The first official Jeffery reunion was held on the grounds of Crab Orchard’s Methodist Church. Reunions were held every two years until 9 years ago when it was decided thereafter reunions would be held every three years. When family numbers tripled exponentially, the necessity of meeting at a place catering to reunions convinced us to hold every subsequent reunion at YMCA of the Rockies outside of Estes Park, Colorado, near Rocky Mountain National Park, and where large reunion lodges can be rented and different age groups can choose from many activities.
Each reunion is organized by a small committee of volunteers selected on the last evening of each reunion. My family branch has organized three Jeffery reunions: in South Dakota’s Custer, at Kentucky Dam Village State Park, and at the Outer Banks in North Carolina. The Jeffery family reunion has also been held in Indian Cave, Nebraska; Ouray, Colorado; Fort Flagler State Park, Washington; Snow Mountain YMCA, Colorado; Coeur d’Alene, Idaho; Eugene Mahoney State Park, Nebraska; Whalen, Minnesota, at a resort along biking trails; and Winter Park, Colorado.
The senior men like reminiscing about when they couldn’t see their neighbors’ rooftops, an out of sight but not out of mind community. Our grandparents and their siblings lived and worked large farms in sections, their neighbors a mile distant in every direction. When someone needed help with threshing or building a barn or pulling a vehicle out of the mud, or caring for children, people showed up. The land was large but the community was tight.
Ronald and Alice Jeffery** had five children, who then produced 18 children, who then contributed an average of three children with their spouses which equals approximately 54 offspring, who then averaged three children per to yield approximately 162 children who are now developing their families. The first generation has now passed. The second generation (mine) has lost two members. The third generation, which has begun grand-parenting, now organizes the reunions, which vary in size from 80 to 150 people. Don’t worry if you can’t follow my fuzzy math.* I have trouble counting them when they are in the same room with me.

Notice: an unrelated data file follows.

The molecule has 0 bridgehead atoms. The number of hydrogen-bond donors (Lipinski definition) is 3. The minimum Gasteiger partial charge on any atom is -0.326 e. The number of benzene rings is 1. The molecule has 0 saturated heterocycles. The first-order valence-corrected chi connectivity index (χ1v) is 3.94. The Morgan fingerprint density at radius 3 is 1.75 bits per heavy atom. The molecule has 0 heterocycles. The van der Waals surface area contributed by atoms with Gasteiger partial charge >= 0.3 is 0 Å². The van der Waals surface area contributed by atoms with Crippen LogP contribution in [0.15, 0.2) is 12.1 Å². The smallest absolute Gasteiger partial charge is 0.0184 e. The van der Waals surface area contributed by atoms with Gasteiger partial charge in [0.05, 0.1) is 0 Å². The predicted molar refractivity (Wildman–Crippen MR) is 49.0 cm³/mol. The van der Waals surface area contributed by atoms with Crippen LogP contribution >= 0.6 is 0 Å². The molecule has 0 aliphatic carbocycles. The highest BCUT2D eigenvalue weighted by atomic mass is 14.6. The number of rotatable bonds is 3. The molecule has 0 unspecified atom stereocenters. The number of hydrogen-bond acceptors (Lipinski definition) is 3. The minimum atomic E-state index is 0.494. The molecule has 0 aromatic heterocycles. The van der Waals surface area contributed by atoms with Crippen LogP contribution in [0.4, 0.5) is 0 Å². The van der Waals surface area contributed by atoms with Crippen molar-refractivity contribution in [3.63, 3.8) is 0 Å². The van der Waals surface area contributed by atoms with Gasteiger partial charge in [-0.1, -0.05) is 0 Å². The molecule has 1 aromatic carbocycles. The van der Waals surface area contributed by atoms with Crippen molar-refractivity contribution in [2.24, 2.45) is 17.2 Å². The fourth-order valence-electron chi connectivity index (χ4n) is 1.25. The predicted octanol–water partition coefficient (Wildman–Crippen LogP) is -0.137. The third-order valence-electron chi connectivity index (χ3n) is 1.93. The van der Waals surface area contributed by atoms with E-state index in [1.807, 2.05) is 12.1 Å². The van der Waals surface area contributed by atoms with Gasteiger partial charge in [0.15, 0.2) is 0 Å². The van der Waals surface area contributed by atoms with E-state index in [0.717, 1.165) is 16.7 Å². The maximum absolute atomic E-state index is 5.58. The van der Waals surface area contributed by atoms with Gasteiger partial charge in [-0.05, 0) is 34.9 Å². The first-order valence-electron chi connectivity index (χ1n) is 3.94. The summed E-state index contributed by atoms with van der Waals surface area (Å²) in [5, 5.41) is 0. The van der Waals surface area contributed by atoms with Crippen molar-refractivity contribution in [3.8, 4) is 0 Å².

The results of all this reproduction is clearly remarkable. Although primarily white Protestants —Our ancestors immigrated in 1840 to America from Methodist John Wesley’s Cornwall, England—we are also Jewish and Catholic mixed with a couple of wanna be agnostics and atheists. We are farmers, photographers, business managers, professors, teachers, nurses, linemen, forest fighters, accountants, engineers, chemists, clerks, bankers, entrepreneurs, contractors, biologists, physicians, artists, factory workers, writers, social workers, CFO’s, technology engineers, software writers, buyers, musicians, financiers, machinists, armed service personnel, and more. We are scattered from shore to shore, sometimes living overseas. Yet we are capable and willing to blend together for this reunion,
When I drove into the YMCA complex last week, I was alone but not for long. I parked my car, walked to the Administration Building, and looked for my people. There they were, checking in at our reunion table: my people with warm welcome hugs, directions to our lodgings, and dinner plans. Imagine 80 people in a lodge dining area, seeing each other for the first time in three years, lining up for hot dogs and hamburgers, tomatoes, potato salad, and watermelon. A four month old baby, the youngest, lies on the floor on a blanket under a suspended mobile. The gaggle is joyful. A three-year-old throws a quick tantrum when he loses sight of his family. Laughter flies. Greetings flow. There is enough food for seconds. The mountain sunset pinks the sky. A group gathers around a fire pit. Children chase one another. Cousins watch the evening sky from the front porch. Inside women surround one table, men another. I overhear the men discussing weather, floods, soybeans, finances. The women talk about their grandchildren, their homes, hair, travel. Before long everyone is teasing one another. It is a generous three hours before everyone retires.